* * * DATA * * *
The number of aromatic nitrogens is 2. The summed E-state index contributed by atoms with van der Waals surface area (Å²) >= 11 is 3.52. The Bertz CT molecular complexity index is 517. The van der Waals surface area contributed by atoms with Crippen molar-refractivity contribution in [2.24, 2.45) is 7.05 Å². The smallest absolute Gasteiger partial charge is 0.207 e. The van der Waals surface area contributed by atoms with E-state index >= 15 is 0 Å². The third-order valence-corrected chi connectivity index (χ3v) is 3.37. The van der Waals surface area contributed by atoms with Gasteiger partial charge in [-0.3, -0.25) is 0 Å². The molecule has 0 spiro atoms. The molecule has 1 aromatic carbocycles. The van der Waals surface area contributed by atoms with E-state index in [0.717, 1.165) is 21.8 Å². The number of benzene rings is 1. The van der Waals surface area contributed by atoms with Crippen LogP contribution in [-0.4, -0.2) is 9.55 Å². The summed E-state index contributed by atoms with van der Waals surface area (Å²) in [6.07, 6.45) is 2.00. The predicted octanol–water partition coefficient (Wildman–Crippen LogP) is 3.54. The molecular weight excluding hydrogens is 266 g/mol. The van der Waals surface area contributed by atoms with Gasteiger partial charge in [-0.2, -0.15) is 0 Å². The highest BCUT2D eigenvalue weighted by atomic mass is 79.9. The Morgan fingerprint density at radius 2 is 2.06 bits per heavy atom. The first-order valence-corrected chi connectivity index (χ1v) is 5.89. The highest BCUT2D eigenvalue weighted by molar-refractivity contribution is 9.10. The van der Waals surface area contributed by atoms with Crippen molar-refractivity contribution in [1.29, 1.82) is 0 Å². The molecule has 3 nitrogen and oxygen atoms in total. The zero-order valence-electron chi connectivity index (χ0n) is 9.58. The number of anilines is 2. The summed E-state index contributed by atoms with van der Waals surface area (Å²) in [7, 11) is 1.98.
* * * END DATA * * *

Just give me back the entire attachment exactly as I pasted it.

The number of aromatic nitrogens is 2. The summed E-state index contributed by atoms with van der Waals surface area (Å²) >= 11 is 3.52. The Bertz CT molecular complexity index is 517. The van der Waals surface area contributed by atoms with Crippen molar-refractivity contribution in [2.24, 2.45) is 7.05 Å². The smallest absolute Gasteiger partial charge is 0.207 e. The van der Waals surface area contributed by atoms with E-state index >= 15 is 0 Å². The third-order valence-corrected chi connectivity index (χ3v) is 3.37. The van der Waals surface area contributed by atoms with Gasteiger partial charge in [-0.3, -0.25) is 0 Å². The molecule has 0 spiro atoms. The molecule has 1 aromatic carbocycles. The van der Waals surface area contributed by atoms with E-state index in [0.717, 1.165) is 21.8 Å². The number of benzene rings is 1. The van der Waals surface area contributed by atoms with Crippen LogP contribution in [-0.4, -0.2) is 9.55 Å². The summed E-state index contributed by atoms with van der Waals surface area (Å²) in [6.07, 6.45) is 2.00. The predicted octanol–water partition coefficient (Wildman–Crippen LogP) is 3.54. The molecular weight excluding hydrogens is 266 g/mol. The van der Waals surface area contributed by atoms with Gasteiger partial charge in [-0.2, -0.15) is 0 Å². The highest BCUT2D eigenvalue weighted by atomic mass is 79.9. The Morgan fingerprint density at radius 2 is 2.06 bits per heavy atom. The first-order valence-corrected chi connectivity index (χ1v) is 5.89. The highest BCUT2D eigenvalue weighted by molar-refractivity contribution is 9.10. The van der Waals surface area contributed by atoms with Crippen molar-refractivity contribution in [1.29, 1.82) is 0 Å². The molecule has 3 nitrogen and oxygen atoms in total. The zero-order valence-electron chi connectivity index (χ0n) is 9.58. The number of anilines is 2. The summed E-state index contributed by atoms with van der Waals surface area (Å²) in [7, 11) is 1.98.